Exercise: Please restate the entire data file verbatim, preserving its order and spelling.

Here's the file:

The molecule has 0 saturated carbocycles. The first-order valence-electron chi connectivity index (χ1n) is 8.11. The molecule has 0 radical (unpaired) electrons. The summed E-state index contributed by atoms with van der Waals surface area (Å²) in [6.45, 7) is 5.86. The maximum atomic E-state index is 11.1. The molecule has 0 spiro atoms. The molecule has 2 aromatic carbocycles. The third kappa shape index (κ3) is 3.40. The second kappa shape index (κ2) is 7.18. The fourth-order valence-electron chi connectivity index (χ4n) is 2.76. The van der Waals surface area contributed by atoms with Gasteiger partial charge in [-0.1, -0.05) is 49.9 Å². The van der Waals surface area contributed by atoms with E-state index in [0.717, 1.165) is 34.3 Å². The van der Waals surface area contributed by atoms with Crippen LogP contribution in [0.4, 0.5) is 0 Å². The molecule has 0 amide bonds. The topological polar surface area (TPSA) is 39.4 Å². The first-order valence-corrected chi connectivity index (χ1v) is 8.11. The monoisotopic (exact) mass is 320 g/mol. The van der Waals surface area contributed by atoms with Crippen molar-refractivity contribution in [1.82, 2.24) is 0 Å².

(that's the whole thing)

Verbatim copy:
The molecule has 0 saturated carbocycles. The first-order valence-electron chi connectivity index (χ1n) is 8.11. The molecule has 0 radical (unpaired) electrons. The summed E-state index contributed by atoms with van der Waals surface area (Å²) in [6.45, 7) is 5.86. The maximum atomic E-state index is 11.1. The molecule has 0 spiro atoms. The molecule has 2 aromatic carbocycles. The third kappa shape index (κ3) is 3.40. The second kappa shape index (κ2) is 7.18. The fourth-order valence-electron chi connectivity index (χ4n) is 2.76. The van der Waals surface area contributed by atoms with Gasteiger partial charge in [-0.1, -0.05) is 49.9 Å². The van der Waals surface area contributed by atoms with E-state index in [0.717, 1.165) is 34.3 Å². The van der Waals surface area contributed by atoms with Crippen LogP contribution in [0.4, 0.5) is 0 Å². The molecule has 0 amide bonds. The topological polar surface area (TPSA) is 39.4 Å². The first-order valence-corrected chi connectivity index (χ1v) is 8.11. The monoisotopic (exact) mass is 320 g/mol. The van der Waals surface area contributed by atoms with Crippen molar-refractivity contribution in [1.82, 2.24) is 0 Å².